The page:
Billionaire Kumar Mangalam Birla is seeking to purchase more cement plants in India and overseas after agreeing to buy Jaiprakash Associates Ltd.’s Gujarat unit.
Birla’s UltraTech Cement Ltd., India’s biggest maker of the construction material, yesterday said it will buy Jaiprakash’s factory in western India for an enterprise value of 38 billion rupees ($599 million). The purchase will give UltraTech access to limestone reserves, a thermal power plant and a jetty, the company said in a statement.
The billionaire’s biggest acquisition in more than two years will help UltraTech raise capacity and boost market share as rivals including Holcim Ltd. expand in Asia’s third-largest economy. Birla, who took over as chairman of the group in 1995, seeks to expand revenue by 63 percent to $65 billion by 2015.
“We have the balance sheet, the wherewithal, the cash flows and knowhow of running a cement unit,” Birla said in an interview with Bloomberg TV India, referring to expansion including through acquisitions. “Therefore, it is extremely attractive for us to expand in this market.”
UltraTech will assume 36.50 billion rupees of debt from Jaiprakash’s Gujarat unit, Birla said at a briefing in Mumbai yesterday. UltraTech will also pay as much as 1.5 billion rupees in shares to Jaiprakash, the builder of India’s only Formula One track, once the deal is completed in nine months.
UltraTech, including units, had 33.1 billion rupees in cash and short-term investments as of March 31, according to data compiled by Bloomberg. The company will borrow and use its profit to fund the purchase, Birla said.
The biggest advantage for a conglomerate such as Birla’s is that they have resources that allows them to build businesses even toward the end of an economic cycle, said Saurabh Mukherjea, chief executive officer for institutional equities at Mumbai-based Ambit Capital Pvt. “When everyone else is debt laden and trying to come up for air, the Birlas can swim that much deeper with their tank of oxygen.”
The sale will help Jaiprakash reduce its debt, of about 230 billion rupees, by 15 percent, Chairman Manoj Gaur said in New Delhi yesterday.
“Debt is not a curse,” Gaur said. “But when the economy falls from 9 percent to 4 percent, it must be reduced.”
Jaiprakash, which has risen 24 percent in the past month, dropped 6.1 percent to 40.75 rupees as of 12:51 p.m. in Mumbai. UltraTech fell 0.4 percent to 1,741.55 rupees.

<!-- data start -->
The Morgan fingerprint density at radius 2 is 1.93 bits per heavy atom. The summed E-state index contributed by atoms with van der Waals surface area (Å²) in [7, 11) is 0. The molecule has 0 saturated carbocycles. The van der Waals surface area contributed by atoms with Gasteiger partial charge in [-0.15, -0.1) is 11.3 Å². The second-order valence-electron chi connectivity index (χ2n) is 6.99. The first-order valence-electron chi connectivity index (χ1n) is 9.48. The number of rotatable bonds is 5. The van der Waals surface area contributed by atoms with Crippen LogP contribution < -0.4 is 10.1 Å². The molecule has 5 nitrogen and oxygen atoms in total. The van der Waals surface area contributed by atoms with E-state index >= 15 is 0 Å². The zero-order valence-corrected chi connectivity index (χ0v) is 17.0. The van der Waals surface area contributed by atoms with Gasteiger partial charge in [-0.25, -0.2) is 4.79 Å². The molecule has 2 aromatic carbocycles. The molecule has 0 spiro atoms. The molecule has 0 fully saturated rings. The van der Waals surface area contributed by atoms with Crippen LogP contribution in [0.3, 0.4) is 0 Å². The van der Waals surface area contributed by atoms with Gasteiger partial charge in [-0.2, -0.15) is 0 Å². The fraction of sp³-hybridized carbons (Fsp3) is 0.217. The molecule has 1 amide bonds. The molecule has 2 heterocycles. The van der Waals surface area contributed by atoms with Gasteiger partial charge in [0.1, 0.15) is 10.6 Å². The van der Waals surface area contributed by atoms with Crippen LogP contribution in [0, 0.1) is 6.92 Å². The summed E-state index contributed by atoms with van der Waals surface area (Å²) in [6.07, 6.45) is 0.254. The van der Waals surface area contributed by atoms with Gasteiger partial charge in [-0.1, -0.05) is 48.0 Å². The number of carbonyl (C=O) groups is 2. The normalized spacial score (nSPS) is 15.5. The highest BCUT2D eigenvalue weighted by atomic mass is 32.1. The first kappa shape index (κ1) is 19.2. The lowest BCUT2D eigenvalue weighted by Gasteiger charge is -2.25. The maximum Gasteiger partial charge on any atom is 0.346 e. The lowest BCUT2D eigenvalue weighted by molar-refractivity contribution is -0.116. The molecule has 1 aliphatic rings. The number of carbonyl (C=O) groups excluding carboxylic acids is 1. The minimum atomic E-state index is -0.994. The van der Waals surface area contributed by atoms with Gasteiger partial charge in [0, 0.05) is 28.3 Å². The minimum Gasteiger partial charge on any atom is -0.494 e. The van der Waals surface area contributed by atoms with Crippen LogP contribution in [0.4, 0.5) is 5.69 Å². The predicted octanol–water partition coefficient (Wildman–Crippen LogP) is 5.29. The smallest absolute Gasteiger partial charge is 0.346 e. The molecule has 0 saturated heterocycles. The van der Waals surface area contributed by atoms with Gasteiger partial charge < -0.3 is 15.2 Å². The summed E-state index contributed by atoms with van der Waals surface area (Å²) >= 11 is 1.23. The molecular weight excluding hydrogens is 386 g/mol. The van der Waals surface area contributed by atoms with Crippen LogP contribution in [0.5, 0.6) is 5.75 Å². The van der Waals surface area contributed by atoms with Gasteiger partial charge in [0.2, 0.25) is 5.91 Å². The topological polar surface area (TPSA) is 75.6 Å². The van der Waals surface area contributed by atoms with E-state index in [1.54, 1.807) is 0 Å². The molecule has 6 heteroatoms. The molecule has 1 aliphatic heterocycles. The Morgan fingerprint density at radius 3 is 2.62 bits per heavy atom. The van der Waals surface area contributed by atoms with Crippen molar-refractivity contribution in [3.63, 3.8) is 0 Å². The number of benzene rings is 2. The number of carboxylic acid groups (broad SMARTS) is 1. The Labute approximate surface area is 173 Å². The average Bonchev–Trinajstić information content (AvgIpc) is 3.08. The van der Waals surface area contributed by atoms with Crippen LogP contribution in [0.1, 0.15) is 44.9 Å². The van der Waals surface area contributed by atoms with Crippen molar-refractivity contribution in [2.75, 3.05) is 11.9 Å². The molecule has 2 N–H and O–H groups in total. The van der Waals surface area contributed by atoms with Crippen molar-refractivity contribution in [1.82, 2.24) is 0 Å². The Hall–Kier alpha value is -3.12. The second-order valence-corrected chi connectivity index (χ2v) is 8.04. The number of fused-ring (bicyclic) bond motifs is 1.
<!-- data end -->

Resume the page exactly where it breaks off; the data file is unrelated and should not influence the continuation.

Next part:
UltraTech plans to revamp the debt after the purchase, Birla said. It will assume 20 billion rupees of loans, and pay 16.5 billion rupees of the remaining debt to Jaiprakash, he said. The plan to refinance the liabilities will help lower borrowing costs by 300 basis points, Birla said.
The deal values capacity at Jaiprakash’s Gujarat unit at 7,936 rupees a ton, according to Birla. That compares with 7,847 rupees a ton that Holcim’s Ambuja Cement Ltd.’s is estimated to be paying for a stake in unit ACC Ltd., according to Sudeep Anand, an analyst at IDBI Capital Market Services Ltd.
UltraTech had offered about 43 billion rupees for the Gujarat unit, two people familiar with the process said in November. The valuation has since fallen because of concerns about one of Jaiprakash’s mines, the people said.
UltraTech has an installed capacity of 54 million tons a year, according to the company’s website. With this acquisition and additional capacity planned, the total will rise to 70 million tons by early 2016, Birla said.
Birla, India’s seventh richest man, is ranked 143 in Bloomberg Billionaires Index with a net worth of $8.4 billion.
Cement consumption may expand at a compounded average growth rate of 7.9 percent in the three years to 2016 led by demand from power and road projects, according to a research by Mumbai-based Credit Analysis & Research. Demand grew 5.6 percent in the three years to March 31, data show.
The transaction will be accretive in the next three years, Birla said. Standard Chartered Plc advised both UltraTech and Jaiprakash on the deal.
“This is a good deal for the buyer as it’s cheaper than building cement capacity of this size,” said Amit K Srivastava, analyst at Nirmal Bang International Equities. “The asset will have cash flow and it also comes with mines and all regulatory approvals.”